Some necessary differences in treatment, both in cutting and setting the stone, between the upstream and downstream faces of the dam deserve mention. The upstream face of a masonry dam is usually plumb for the greater part of its height. Where it is battered below a certain elevation the latter is usually about one in twenty, or too slight to affect the methods of cutting and setting from those applicable to a plumb wall. Thus for a course of 30-in. rise with the beds kept horizontal, the top pitched line is 1 1/2 in. back from that at the bottom. This distance is not enough to have any practical effect upon the cutting or the size of block required to furnish a given stone, and to have no effect whatever upon the setting. However, when we turn to the downstream face, with a slope varying between say 45 deg. and practically or quite vertical, we are faced by a situation that calls for a choice between several difficulties. At once the question arises whether the bed joints shall be horizontal or normal to the face of the dam. Let us see what each scheme involves.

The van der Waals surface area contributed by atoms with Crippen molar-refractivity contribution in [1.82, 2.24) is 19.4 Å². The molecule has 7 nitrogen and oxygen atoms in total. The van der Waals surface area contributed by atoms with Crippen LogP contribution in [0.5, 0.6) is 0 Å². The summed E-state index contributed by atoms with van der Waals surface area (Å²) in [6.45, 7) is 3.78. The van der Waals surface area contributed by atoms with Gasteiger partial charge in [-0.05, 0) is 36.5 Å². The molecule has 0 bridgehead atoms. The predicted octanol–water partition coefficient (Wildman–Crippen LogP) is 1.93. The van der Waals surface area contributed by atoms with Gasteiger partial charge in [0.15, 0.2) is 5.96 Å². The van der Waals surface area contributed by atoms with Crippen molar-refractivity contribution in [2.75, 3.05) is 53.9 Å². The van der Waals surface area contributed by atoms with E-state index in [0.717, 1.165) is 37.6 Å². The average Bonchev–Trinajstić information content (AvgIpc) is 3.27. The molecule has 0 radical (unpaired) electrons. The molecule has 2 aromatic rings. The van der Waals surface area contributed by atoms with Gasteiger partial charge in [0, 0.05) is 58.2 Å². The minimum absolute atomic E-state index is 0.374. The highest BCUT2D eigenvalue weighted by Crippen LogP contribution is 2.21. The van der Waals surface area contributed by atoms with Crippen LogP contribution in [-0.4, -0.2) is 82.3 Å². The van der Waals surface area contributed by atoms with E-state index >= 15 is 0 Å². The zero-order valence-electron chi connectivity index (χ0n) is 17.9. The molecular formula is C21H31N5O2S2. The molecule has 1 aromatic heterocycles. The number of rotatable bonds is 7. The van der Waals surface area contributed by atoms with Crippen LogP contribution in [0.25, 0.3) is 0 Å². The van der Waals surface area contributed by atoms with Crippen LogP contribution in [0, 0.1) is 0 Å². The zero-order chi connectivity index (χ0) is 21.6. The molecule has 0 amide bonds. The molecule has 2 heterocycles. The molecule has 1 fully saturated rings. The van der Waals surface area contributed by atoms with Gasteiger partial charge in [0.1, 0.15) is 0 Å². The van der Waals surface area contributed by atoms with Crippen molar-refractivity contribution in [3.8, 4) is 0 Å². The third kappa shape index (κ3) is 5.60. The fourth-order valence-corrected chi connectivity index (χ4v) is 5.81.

Showing different shapes and methods of setting downstream face stone or blocks.

Fig. 20. Showing different shapes and methods of setting downstream face stone or blocks.